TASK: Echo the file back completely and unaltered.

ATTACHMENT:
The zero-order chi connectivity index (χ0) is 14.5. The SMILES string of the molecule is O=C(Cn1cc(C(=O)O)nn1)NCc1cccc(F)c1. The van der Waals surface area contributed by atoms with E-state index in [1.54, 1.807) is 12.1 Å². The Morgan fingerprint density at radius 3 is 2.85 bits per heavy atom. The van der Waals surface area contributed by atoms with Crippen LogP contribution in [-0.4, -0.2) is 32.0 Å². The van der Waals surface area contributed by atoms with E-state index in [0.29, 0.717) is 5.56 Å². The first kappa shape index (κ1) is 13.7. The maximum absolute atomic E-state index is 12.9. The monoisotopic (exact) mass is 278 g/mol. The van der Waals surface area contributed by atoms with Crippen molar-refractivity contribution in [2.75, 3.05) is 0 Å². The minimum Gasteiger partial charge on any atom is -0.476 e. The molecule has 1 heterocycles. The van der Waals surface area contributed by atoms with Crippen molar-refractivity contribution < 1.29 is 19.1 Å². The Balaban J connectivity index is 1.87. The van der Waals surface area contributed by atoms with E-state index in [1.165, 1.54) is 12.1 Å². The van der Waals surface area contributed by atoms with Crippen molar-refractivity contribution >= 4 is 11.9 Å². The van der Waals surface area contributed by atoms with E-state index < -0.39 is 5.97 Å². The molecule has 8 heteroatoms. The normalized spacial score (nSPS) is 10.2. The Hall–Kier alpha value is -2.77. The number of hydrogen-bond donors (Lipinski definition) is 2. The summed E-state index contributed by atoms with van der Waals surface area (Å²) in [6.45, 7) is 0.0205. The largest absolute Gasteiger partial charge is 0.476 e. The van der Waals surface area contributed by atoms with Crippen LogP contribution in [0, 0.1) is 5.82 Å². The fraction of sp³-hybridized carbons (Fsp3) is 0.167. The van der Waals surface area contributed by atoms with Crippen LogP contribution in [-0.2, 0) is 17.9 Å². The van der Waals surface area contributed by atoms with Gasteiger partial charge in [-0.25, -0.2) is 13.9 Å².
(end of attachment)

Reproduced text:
The zero-order chi connectivity index (χ0) is 14.5. The SMILES string of the molecule is O=C(Cn1cc(C(=O)O)nn1)NCc1cccc(F)c1. The van der Waals surface area contributed by atoms with E-state index in [1.54, 1.807) is 12.1 Å². The Morgan fingerprint density at radius 3 is 2.85 bits per heavy atom. The van der Waals surface area contributed by atoms with Crippen LogP contribution in [-0.4, -0.2) is 32.0 Å². The van der Waals surface area contributed by atoms with E-state index in [0.29, 0.717) is 5.56 Å². The first kappa shape index (κ1) is 13.7. The maximum absolute atomic E-state index is 12.9. The monoisotopic (exact) mass is 278 g/mol. The van der Waals surface area contributed by atoms with Crippen molar-refractivity contribution in [2.75, 3.05) is 0 Å². The minimum Gasteiger partial charge on any atom is -0.476 e. The molecule has 1 heterocycles. The van der Waals surface area contributed by atoms with Crippen molar-refractivity contribution < 1.29 is 19.1 Å². The Balaban J connectivity index is 1.87. The van der Waals surface area contributed by atoms with E-state index in [1.165, 1.54) is 12.1 Å². The van der Waals surface area contributed by atoms with Crippen molar-refractivity contribution >= 4 is 11.9 Å². The van der Waals surface area contributed by atoms with E-state index < -0.39 is 5.97 Å². The molecule has 8 heteroatoms. The normalized spacial score (nSPS) is 10.2. The Hall–Kier alpha value is -2.77. The number of hydrogen-bond donors (Lipinski definition) is 2. The summed E-state index contributed by atoms with van der Waals surface area (Å²) in [6.45, 7) is 0.0205. The largest absolute Gasteiger partial charge is 0.476 e. The van der Waals surface area contributed by atoms with Crippen LogP contribution in [0, 0.1) is 5.82 Å². The fraction of sp³-hybridized carbons (Fsp3) is 0.167. The van der Waals surface area contributed by atoms with Crippen LogP contribution in [-0.2, 0) is 17.9 Å². The van der Waals surface area contributed by atoms with Gasteiger partial charge in [-0.25, -0.2) is 13.9 Å².